For each of the reactions in Problem 1, identify the oxidizing agent and the reducing agent.
For each reaction, identify the substance being oxidized and the substance being reduced.
(a) 2 Sr(s) + O2(g) → 2 SrO(s)
(b) Ca(s) + Cl2(g) → CaCl2(s)
(c) Ni2+(aq) + Mg(s) → Mg2+ (aq) + Ni(s)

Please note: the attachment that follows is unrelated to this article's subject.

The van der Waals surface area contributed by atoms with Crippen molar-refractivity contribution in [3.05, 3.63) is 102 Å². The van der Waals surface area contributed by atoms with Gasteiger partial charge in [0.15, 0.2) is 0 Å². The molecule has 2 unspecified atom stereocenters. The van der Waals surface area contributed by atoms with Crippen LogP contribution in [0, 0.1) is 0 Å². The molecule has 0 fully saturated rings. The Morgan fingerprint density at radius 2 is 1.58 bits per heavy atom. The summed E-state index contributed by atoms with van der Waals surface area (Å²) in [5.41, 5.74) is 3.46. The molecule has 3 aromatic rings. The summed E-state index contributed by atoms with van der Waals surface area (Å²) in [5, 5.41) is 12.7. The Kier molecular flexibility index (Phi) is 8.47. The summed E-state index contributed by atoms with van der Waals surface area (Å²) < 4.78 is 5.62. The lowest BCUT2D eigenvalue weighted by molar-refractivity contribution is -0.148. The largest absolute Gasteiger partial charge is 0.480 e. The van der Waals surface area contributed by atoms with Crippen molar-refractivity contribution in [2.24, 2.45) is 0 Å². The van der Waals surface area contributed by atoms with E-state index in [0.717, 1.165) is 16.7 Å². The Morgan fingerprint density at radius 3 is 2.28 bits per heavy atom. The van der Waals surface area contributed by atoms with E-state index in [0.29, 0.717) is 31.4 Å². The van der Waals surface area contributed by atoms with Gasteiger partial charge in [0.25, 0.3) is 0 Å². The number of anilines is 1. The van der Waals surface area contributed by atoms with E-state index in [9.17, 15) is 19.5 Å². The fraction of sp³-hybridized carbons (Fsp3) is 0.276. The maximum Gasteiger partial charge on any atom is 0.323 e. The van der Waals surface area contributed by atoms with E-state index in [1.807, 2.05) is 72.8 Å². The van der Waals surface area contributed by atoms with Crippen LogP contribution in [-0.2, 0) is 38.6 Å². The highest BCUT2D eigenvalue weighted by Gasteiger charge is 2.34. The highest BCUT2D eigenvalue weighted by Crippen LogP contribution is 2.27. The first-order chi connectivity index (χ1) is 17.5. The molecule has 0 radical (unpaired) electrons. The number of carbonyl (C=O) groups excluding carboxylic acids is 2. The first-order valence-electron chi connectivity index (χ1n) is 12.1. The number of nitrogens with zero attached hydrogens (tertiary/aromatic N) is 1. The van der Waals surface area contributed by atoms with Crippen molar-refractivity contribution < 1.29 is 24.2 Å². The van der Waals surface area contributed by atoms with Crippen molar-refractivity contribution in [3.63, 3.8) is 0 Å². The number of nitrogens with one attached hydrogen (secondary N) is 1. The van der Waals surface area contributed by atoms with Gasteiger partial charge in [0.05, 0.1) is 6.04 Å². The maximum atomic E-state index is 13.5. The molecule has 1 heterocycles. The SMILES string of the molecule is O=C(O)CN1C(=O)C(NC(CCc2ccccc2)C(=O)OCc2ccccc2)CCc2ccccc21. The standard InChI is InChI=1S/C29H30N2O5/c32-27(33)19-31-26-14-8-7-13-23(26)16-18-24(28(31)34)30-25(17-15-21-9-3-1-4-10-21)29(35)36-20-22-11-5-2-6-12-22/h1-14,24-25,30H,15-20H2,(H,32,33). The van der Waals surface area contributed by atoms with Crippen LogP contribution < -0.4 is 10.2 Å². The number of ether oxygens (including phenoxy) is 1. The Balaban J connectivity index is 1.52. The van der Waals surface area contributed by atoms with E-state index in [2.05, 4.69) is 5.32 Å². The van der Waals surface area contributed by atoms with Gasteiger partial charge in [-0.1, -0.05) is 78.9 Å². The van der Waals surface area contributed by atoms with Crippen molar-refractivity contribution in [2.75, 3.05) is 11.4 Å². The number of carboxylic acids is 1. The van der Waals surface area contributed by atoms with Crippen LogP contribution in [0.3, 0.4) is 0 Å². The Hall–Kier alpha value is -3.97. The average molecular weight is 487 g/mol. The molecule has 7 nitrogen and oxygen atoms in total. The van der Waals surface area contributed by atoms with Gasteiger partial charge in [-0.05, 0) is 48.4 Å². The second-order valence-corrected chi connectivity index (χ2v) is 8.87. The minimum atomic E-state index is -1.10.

Chapter 6 Proteins Overview of Protein - Body is made up of thousands of proteins - Contains nitrogen, carbon, hydrogen, and oxygen - General functions • Regulates and maintains body functions • Provides essential form of nitrogen (in the form of amino acids) Proteins - In the developed world: • Diet is typically rich in protein - In the developing world: • Protein is a deficiency is an issue • Important to focus on protein in diet planning - Aside from water, protein makes up the major part of the lean body tissue - About 17% of body weight Protein Structure - Amino acids are the building blocks of proteins - Amino acids contain nitrogen bonded to carbon • makes them unique from carbohydrates and fats AminoAcids - The proteins in our bodies are made up of 20 different amino acids • 9 are essentials • Some are limiting • 11 are nonessential • New category • Conditionally or acquired indispensable • Infants or disease states AminoAcid Structure - Central carbon - Acid group - Amino group - Side group - Hydrogen - Side group for each different amino acid is different • This gives each amino acid its own characteristics Peptide Bond - Amino acids are connected together by a peptide bond - 2 amino acids-dipeptide, 3 amino acids - tripeptide, etc. - Many amino acids-polypeptide - Some proteins contain multiple polypeptide chains Protein Structure - The sequence of amino acids is called the protein primary structure - Primary structure leads to the protein higher order structure - The higher order structure causes the protein to get into a specific shape (native conformation) - This shape is necessary for the protein to work properly Disruption of Normal Structure - Denaturation • Heat • Strong acids • Bases • Heavy metals - Protein unfolds - Can’t work properly Protein Primary Structure - The protein’s primary structure is determined by the genes (DNA). DNAis kept in the cell’s nucleus - The information of the protein’s primary structure gets transcribed into messenger RNA (mRNA) - mRNAleaves the nucleus and goes to the ribosome (rough ER) where the protein gets translated (made) Protein Synthesis - DNAcontains coded instructions - Copies of codes • transferred to the cytoplasm (via mRNA) - Amino acids added one at a time • With aid of transfer RNA(tRNA) - Requires energy Central Dogma of Biology DNA<> RNA> Protein How to Change Protein Structure - Genetic alterations - Can change the protein’s primary structure - Sometimes this is no big deal - Sometimes it is • It can lead to genetic diseases Sickle CellAnemia - Asingle base substitution • causes one amino acid to be changed in the polypeptide of the hemoglobin protein - Alters the higher order structure of the protein - The protein doesn't work as efficiently - Hemoglobin binds oxygen in red blood cells - With sickle cell anemia, RBC become sickle shapes instead of biconcave Digestion of Proteins - Pre-digestion—cooking • heat denatures proteins, softens food - Digestion begins in stomach 1.Acid (HCL) denatures proteins 2. Pepsin (enzyme) breaks peptide bonds of proteins resulting in protein fragments - Pepsin released by cells in stomach & activates by the acidic environment - What controls pepsin/stomach acid • gastrin: hormone • released in response to think about food, chewing, and digesting food - In the stomach is partially digested protein and other nutrients—chyme - gluten:protein (wheat), makes dough elasticity Movement to SI - Release of CCK (hormone)—chyme stimulates - CCK causes pancreas to release proteolytic enzymes (tripsin,chymotrypsin) - pepsin inactivates (elevated PH) - several peptidases (2-3 amino acid in length) & free amino acids absorbed by active transport - any intracellular peptides digested by enzymes within cells AminoAcidAbsorption - Taken up by capillaries & taken to the liver via the portal vein - liver • amino acids used as building blocks to make liver proteins • broken down for energy • released into blood • converted to nonessential amino acids, glucose/fat Gluten Sensitivity: Celiac Disease - incomplete gluten breakdown in SI leaving small peptides & amino acids - Celiac disease, inflammatory response to small peptides & amino acids - Autoimmune response, genetic predisposition - Prevalence in US is 1 in 133 - In people with related symptoms: 1 in 56 Infant Digestion of Proteins - Up to 4-5 months of age • GI tract is somewhat permeable to small proteins (whole proteins can be absorbed) • If breasted, this allows antibodies to be passed from mother to baby - Recommendation: • waiting until infant is 6-12 mo. old before introducing allergy foods Functions of Proteins in body 1. Producing vital body structures - Body is in a state of constant protein turnover • producing proteins and disassembling proteins - what happens with protein inadequacy • protein production slows down • muscles, blood protein, vital organs decrease in size—brain resists 2. Maintaining Fluid Balance - blood proteins attract fluids - What happens with protein inadequacy • fluid shifts into tissues—edema 3. Contributing to acid-base balance - act as buffers—maintain PH within narrow range • keeps blood slightly alkaline 4. Forming hormones/enzymes - hormones: communicate between cells - enzymes: catalyzes reaction in cells 5. Transport and signaling receptors - Transport: bring nutrients into cells - Signaling receptors: communication in cells 6. Contributing to immune function - antibodies production - What happens with protein inadequacy • decrease in immune function 7. Providing energy - When needed • prolonged exercise • calorie restriction - cells use primarily fats and CHO - Why its efficient • it wastes calories to metabolize amino acids for energy 8. Forming glucose - amino acids can be converted to glucose • when glucose is low - What happens with starvation muscle wasting and edema results from protein breakdown • - glycogenic amino acids - nonessential/essential amino acids 9. Contributing to Satiety - proteins provide highest feeling of satisfaction after eating - may contribute to calorie control during weight loss AminoAcids—fate in cells - breakdown results in release of ammonia Protein Need - If you aren't growing - only need enough protein to replace what they lose daily - What are you replacing - normal protein breakdown (protein turnover) - goal is protein balance Protein RDA - Western Diet—70% of dietary protein typically comes from animal sources - water packed tuna=most nutrient dense - Top 5: beef, poultry, milk, white bread, cheese Problem with Increased Protein Diet - typical source of increased protein diet • animal meat - consequence: • likely to be low in fiber, vitamins, phytochemical • high in saturated fat & cholesterol - Red meat (processed) linked with colon cancer - Increased diet associated with calcium losses in urine - Vegetarian: person who abstains from consumption of meat - Semi-vegetarian: similar to a vegetarian but may consume fish or poultry, or something other than meats - Vegan Vegan Diet - complementary proteins - Nutrient Deficiency concerns • Vitamin B12 • Iron Zinc • • Calcium • Omega 3-fatty acid Alternates to typical Increase protein diet - animal proteins tend to be complete proteins • contains all essential amino acids - plant proteins tend to be incomplete proteins low in one or more essential amino acids • Plant Sources - Nuts: grow on trees - Seeds: vegetables/flowering - Legumes: pods that contain single row of seeds Vegetarian Diets - grains/nuts low in amino acid lycines - veggies/legumes low in methionine - Complimentary proteins—2/more proteins to compensate for deficiencies in essential amino acids content of each protein Complete Plant Protein - quinoa: grain like crop - amaranth: seeds ground into flour, leafy greens - soybeans - buckwheat: not a wheat (rhubarb), grain ground into flour (ex. soba noodles) Protein Consumption - Issues • gluten sensitivity • other Food Protein inAllergies - immune system mistakes food protein for harmful invaders - 8 foods account for 90% of food related allergies; soy, peanuts, tree nuts, wheat, milk, eggs, fish and shellfish - Reactions range from mild to fatal - Introducing allergenic foods early may prevent allergies Protein-Calorie Malnutrition - In the developed world • diet typically rich in world • protein deficiency is issue • important to focus on protein in diet planning - somewhat rare in developed countries • seen in certain populations - In developing countries • stunts growth • increased risk of infection Protein-Energy Malnutrition - Marasmus: starvation/insufficient protein and calorie - Kwashiorkor: marginal amount of calorie and insufficient protein - diseases commonly found inAfrica Protein-Energy Malnutrition in US - Hospital Patients - Long term care residents - community dwelling adults - dialysis patients ALL COMMON: older adults > 65 y/o Chapter 8 Vitamins Vitamins - Definiton: organic substances needed in only small amounts for the proper function of our body • essential • non-caloric • Don’t get energy but work together with enzymes to help use the energy Criteria to be classified as a vitamin - The body is unable to synthesize enough of the compound to maintain health - Absence of the compound from the diet for a defined period produces deficiency symptoms - Can be reversed when the compound is resupplied Vitamin classification - Acompound does not qualify as a vitamin merely because the body can not make it Megadoses of Vitamins - Megadose: • Beyond estimates of needs • Or not in a balanced diet • 2-10 times the normal human needs - Increased risk for toxicity symptoms • Proven useful in treating several non-deficiency diseases Niacin and cholesterol • -Issues with megadoses • Over-supplementation can lead to vitamin levels building up over time • Why Vitamins can be stored within the body • • Which vitamins have the potential for reaching toxic levels Fat soluble vitamins – especially vitaminA Vitamin Preservation - The riper the food the more the vitamins - Vitamins lost from time picked to consumed • Locally grown food is likely to have more vitamins Best to eat as soon as possible after harvest • - Water soluble vitamins destroyed by improper storage or excessive cooking • Heat, light, air, cooking in water, alkalinity - Fresh is better than frozen (as close to harvest date and grown closer to you is even better) How to preserve vitamins in foods - Freezing – best method - Blanching – also works Destroys enzymes that degrade vitamins (heat denatures proteins) • • Put it in boiling water for a few seconds and then freeze ▯ Two classes of vitamins 1. Fat-soluble vitamins –A, D, E, and K - - Absorbed in chylomicrons - Stored in liver and fatty tissue Not readily excreted - 2. Water soluble vitamins – C and B vitamins - Absorbed in capillaries - In general, not stored very well in the body Excess (because it is not stored well) excreted in urine - • If you want to take a lot, then you should space out when you’re taking it VitaminA(Retinoids) and Carotenoids Almost all is stored in the liver - - Deficiency or toxicity can cause severe problems • Narrow range of optimal intake - Retinoids Three active forms of vitaminA(preformed): • - Retinol - Retinal - Retinoic acid Exist only in animal products • - Carotenoids • Contained in plant pigments - Phytochemicals – polyphenols By consuming fruits and vegetables you are getting all of the polyphenols in this large class • - Principle pigments for red, orange, yellow, and green colored fruits and vegetables - Some are precursors to vitaminA • Can be turned into vitaminA: pro-vitamin - Beta-carotene • Carotenoid that can be sufficiently absorbed and converted to retinol • Carrots have a lot of beta-carotene Functions of VitaminAand Carotenoids 1. Health of Epithelial Cells and Immune Function - Maintains health of epithelial cells that line the internal and external surfaces • Lungs, intestines, stomach, vagina, urinary tract, bladder, eyes, and skin - Healthy epithelial tissues serve as important barriers to infection 2. Vision - Night blindness: vitaminAdeficiency disorder that results in loss of ability to see under low-light conditions - VitaminAis important for light-dark vision and color vision • And carotenoids are important for vision • Retina consists of rods and cones • Rods detect black and white, night vision Cones respond for color vision • 3. Carotenoids for Vision - Lutein and zeaxanthin in high concentrations in retina • Found in green leafy vegetables Help prevent macular degeneration • • The central focus of your sight is degenerated so you cannot see the center of what you are looking at • Food sources may help decrease risk of cataracts 4. Cardiovascular Disease Prevention - Carotenoids may decrease risk by preventing oxidation of LDL - Recommendation to consume 5 servings per day of fruits and vegetables 5. Growth, Development, and Reproduction - VitaminAbinds to receptors on DNAto increase synthesis or proteins required for growth - Important for the differentiation and maturation of cells in early fetal growth - Deficiency can cause stunted growth in children 6. Cancer Prevention - Potential benefits but also potential risks • Lower risk of skin, lung, bladder and breast cancers - Megadose supplements pose potential risk for toxicity (enough toxicity can cause cancer) Supplementation not recommended • - Carotenoids • Decrease risk of lung and oral cancers, prostate cancer in men VitaminADeficiency - leading cause of blindness worldwide - eye cells affected • inability to adjust to dim light, causes night blindness - Xerophthalmia: hardening of the cornea, drying of surface of eye and results in blindness. - Risk— NorthAmericans are low risk • TypicalAmerican diet contain preformed VitaminA • Worldwide 1/3 of children suffer - Attempts to reduce problem: 1. Promote breast feeding 2. VitaminAmegadose 2x a year 3. Fortification of sugar/margarine Getting Enough Carotenoids & VitaminA - Preformed VitaminA • Liver, fish oils, fortified milk, butter, yogurt, eggs - Carotenoids • Dark green/yellow-orange veggies • cooking improves bioavailability - RDAexpressed in retinol activity equivalents • Takes into account both preformed and carotenoid sources - typicalAmerican diets sufficient • Supplementation unnecessary for most people Avoiding too much - excess links to birthday defects and liver toxicity • Preformed vitaminA - carotenoids in large amounts do not cause toxic effects • Hypercarotinemia: skin turns yellow orange particularly hands and soles • disappears when intake decreases Vitamin D fat soluble - not just a vitamin but also hormone - Require skin, liver, and kidneys - Body can make vitamin D when exposed to UVB light - Exposure time depends on skin color, age, time of the day, season, location Functions of Vitamin D - helps regulate blood calcium levels and bone metabolism (works with paratynoid hormone) • Helps regulate calcium and phosphorus absorption from intestine • Regulates deposition of calcium in bone • Regulates calcium excretion from kidney - helps in development and can decrease risk of cancer and skin, colon, prostate, ovary, breasts Deficiency of vitamin D - in children causes rickets • Bow legs, and large head, joints, rib cage, deformed pelvis - adults causing Osteomalacia • Softening of bones • Leads to fracture of hips and other bones Vitamin D toxicity - UL-50 micrograms per day - Too much can cause calcium deposits and soft tissues - Can't develop vitamin D toxicity because of too much sunlight Vitamin D foods - fatty fish, fortified milk, yogurt, some breakfast cereal Vitamin E fat soluble - Family of compounds called Tocopherols - Alpha Tocopherol: main form in body - Gamma Tocopherol: foods - Acts as a fat soluble antioxidant - Resides in cell membrane Vitamin E antioxidant rule - oxidizing agent seeking electrons - Example: double bonds of unsaturated fatty acid and phospholipids - Oxidizing agents can create free radicals - As an antioxidant, vitamin E has electrons it can get up as agents - Result: protects compounds of cell (phospholipids) Deficiency of vitamin E - cause cell membrane to break down - Particularly true in RBC, breaking of RBC is called hemolysis • leads to hemolytic anemia - premature infants particularly at risk - smokers Vitamin E toxicity - UL-1000 micrograms per day - Increased doses can interfere with clotting mechanisms and body, leading to hemorrhage - Thus, people at risk are individually taking anticoagulants, high doses of aspirin, or are deficient in vitamin K Vitamin E and foods - plant oils, ready to eat cereals, dry roasted sunflower seeds and almonds, some fruits and vegetables Vitamin K - vital for blood clotting - K in vitamin K comes from danish spelling of coagulation - Vitamin K activates proteins present in bone, muscle, and kidneys to give calcium binding ability to those organs - Poor vitamin K intake is associated with hip fractures in woman - 10% of K is created by bacteria in GI tract - Babies routinely provided with vitamin K supplement at birth...